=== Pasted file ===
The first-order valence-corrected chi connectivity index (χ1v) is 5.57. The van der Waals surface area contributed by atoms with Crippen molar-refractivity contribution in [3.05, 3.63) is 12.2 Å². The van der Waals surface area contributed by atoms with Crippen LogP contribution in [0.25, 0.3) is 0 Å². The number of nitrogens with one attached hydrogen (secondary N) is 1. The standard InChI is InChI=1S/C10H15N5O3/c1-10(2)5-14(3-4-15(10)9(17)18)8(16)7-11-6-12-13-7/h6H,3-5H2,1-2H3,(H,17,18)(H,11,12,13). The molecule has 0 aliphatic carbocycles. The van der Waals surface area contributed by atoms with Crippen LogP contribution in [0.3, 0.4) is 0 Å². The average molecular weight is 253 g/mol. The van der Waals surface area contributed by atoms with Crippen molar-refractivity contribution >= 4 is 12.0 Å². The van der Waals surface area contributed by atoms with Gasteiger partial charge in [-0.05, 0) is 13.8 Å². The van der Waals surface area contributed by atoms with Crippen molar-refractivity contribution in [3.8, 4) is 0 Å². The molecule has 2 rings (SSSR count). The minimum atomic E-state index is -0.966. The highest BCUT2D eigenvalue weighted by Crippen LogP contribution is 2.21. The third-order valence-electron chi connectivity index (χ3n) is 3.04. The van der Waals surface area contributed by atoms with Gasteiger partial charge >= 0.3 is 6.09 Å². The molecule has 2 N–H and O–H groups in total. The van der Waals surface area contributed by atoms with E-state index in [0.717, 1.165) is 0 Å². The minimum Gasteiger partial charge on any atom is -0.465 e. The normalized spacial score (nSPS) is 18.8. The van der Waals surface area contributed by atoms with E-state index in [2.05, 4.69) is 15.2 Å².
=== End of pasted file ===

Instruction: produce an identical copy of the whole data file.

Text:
The first-order valence-corrected chi connectivity index (χ1v) is 5.57. The van der Waals surface area contributed by atoms with Crippen molar-refractivity contribution in [3.05, 3.63) is 12.2 Å². The van der Waals surface area contributed by atoms with Crippen LogP contribution in [0.25, 0.3) is 0 Å². The number of nitrogens with one attached hydrogen (secondary N) is 1. The standard InChI is InChI=1S/C10H15N5O3/c1-10(2)5-14(3-4-15(10)9(17)18)8(16)7-11-6-12-13-7/h6H,3-5H2,1-2H3,(H,17,18)(H,11,12,13). The molecule has 0 aliphatic carbocycles. The van der Waals surface area contributed by atoms with Crippen LogP contribution in [0.3, 0.4) is 0 Å². The average molecular weight is 253 g/mol. The van der Waals surface area contributed by atoms with Crippen molar-refractivity contribution >= 4 is 12.0 Å². The van der Waals surface area contributed by atoms with Gasteiger partial charge in [-0.05, 0) is 13.8 Å². The van der Waals surface area contributed by atoms with Crippen molar-refractivity contribution in [3.8, 4) is 0 Å². The molecule has 2 rings (SSSR count). The minimum atomic E-state index is -0.966. The highest BCUT2D eigenvalue weighted by Crippen LogP contribution is 2.21. The third-order valence-electron chi connectivity index (χ3n) is 3.04. The van der Waals surface area contributed by atoms with Gasteiger partial charge >= 0.3 is 6.09 Å². The molecule has 2 N–H and O–H groups in total. The van der Waals surface area contributed by atoms with E-state index in [0.717, 1.165) is 0 Å². The minimum Gasteiger partial charge on any atom is -0.465 e. The normalized spacial score (nSPS) is 18.8. The van der Waals surface area contributed by atoms with E-state index in [2.05, 4.69) is 15.2 Å².